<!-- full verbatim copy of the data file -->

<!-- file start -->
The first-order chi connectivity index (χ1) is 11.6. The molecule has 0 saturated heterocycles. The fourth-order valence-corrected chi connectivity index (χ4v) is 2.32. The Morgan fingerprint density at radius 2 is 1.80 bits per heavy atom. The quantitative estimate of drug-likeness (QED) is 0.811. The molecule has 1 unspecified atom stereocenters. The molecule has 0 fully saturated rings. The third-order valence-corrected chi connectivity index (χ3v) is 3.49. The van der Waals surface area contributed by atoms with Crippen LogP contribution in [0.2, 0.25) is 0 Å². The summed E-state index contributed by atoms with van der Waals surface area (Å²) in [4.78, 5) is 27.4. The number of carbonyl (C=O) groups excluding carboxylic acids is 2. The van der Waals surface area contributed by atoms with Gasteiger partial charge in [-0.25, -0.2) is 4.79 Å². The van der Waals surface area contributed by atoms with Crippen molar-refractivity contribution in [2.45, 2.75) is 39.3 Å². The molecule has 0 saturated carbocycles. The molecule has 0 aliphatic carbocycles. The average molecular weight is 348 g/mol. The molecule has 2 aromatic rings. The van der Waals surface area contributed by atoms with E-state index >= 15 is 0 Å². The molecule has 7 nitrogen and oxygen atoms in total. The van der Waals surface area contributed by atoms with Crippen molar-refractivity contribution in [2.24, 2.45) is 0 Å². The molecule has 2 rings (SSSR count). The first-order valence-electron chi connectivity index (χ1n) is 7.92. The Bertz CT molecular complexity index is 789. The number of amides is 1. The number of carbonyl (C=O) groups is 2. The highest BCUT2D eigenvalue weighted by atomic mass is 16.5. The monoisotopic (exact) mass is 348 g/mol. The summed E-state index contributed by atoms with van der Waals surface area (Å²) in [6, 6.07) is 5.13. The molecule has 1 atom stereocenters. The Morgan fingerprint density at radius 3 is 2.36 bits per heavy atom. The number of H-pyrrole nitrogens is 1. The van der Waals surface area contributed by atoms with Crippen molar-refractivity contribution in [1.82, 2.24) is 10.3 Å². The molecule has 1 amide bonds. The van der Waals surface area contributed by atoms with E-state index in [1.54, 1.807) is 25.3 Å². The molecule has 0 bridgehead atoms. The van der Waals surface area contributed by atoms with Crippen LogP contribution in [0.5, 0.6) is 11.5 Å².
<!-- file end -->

The first-order chi connectivity index (χ1) is 11.6. The molecule has 0 saturated heterocycles. The fourth-order valence-corrected chi connectivity index (χ4v) is 2.32. The Morgan fingerprint density at radius 2 is 1.80 bits per heavy atom. The quantitative estimate of drug-likeness (QED) is 0.811. The molecule has 1 unspecified atom stereocenters. The molecule has 0 fully saturated rings. The third-order valence-corrected chi connectivity index (χ3v) is 3.49. The van der Waals surface area contributed by atoms with Crippen LogP contribution in [0.2, 0.25) is 0 Å². The summed E-state index contributed by atoms with van der Waals surface area (Å²) in [4.78, 5) is 27.4. The number of carbonyl (C=O) groups excluding carboxylic acids is 2. The van der Waals surface area contributed by atoms with Gasteiger partial charge in [-0.25, -0.2) is 4.79 Å². The van der Waals surface area contributed by atoms with Crippen molar-refractivity contribution in [2.45, 2.75) is 39.3 Å². The molecule has 0 saturated carbocycles. The molecule has 0 aliphatic carbocycles. The average molecular weight is 348 g/mol. The molecule has 2 aromatic rings. The van der Waals surface area contributed by atoms with E-state index >= 15 is 0 Å². The molecule has 7 nitrogen and oxygen atoms in total. The van der Waals surface area contributed by atoms with Crippen molar-refractivity contribution in [2.24, 2.45) is 0 Å². The molecule has 2 rings (SSSR count). The first-order valence-electron chi connectivity index (χ1n) is 7.92. The Bertz CT molecular complexity index is 789. The number of amides is 1. The number of carbonyl (C=O) groups is 2. The highest BCUT2D eigenvalue weighted by atomic mass is 16.5. The monoisotopic (exact) mass is 348 g/mol. The summed E-state index contributed by atoms with van der Waals surface area (Å²) in [6, 6.07) is 5.13. The molecule has 1 atom stereocenters. The Morgan fingerprint density at radius 3 is 2.36 bits per heavy atom. The number of H-pyrrole nitrogens is 1. The van der Waals surface area contributed by atoms with Crippen molar-refractivity contribution in [1.82, 2.24) is 10.3 Å². The molecule has 1 amide bonds. The van der Waals surface area contributed by atoms with E-state index in [1.54, 1.807) is 25.3 Å². The molecule has 0 bridgehead atoms. The van der Waals surface area contributed by atoms with Crippen LogP contribution in [0.5, 0.6) is 11.5 Å².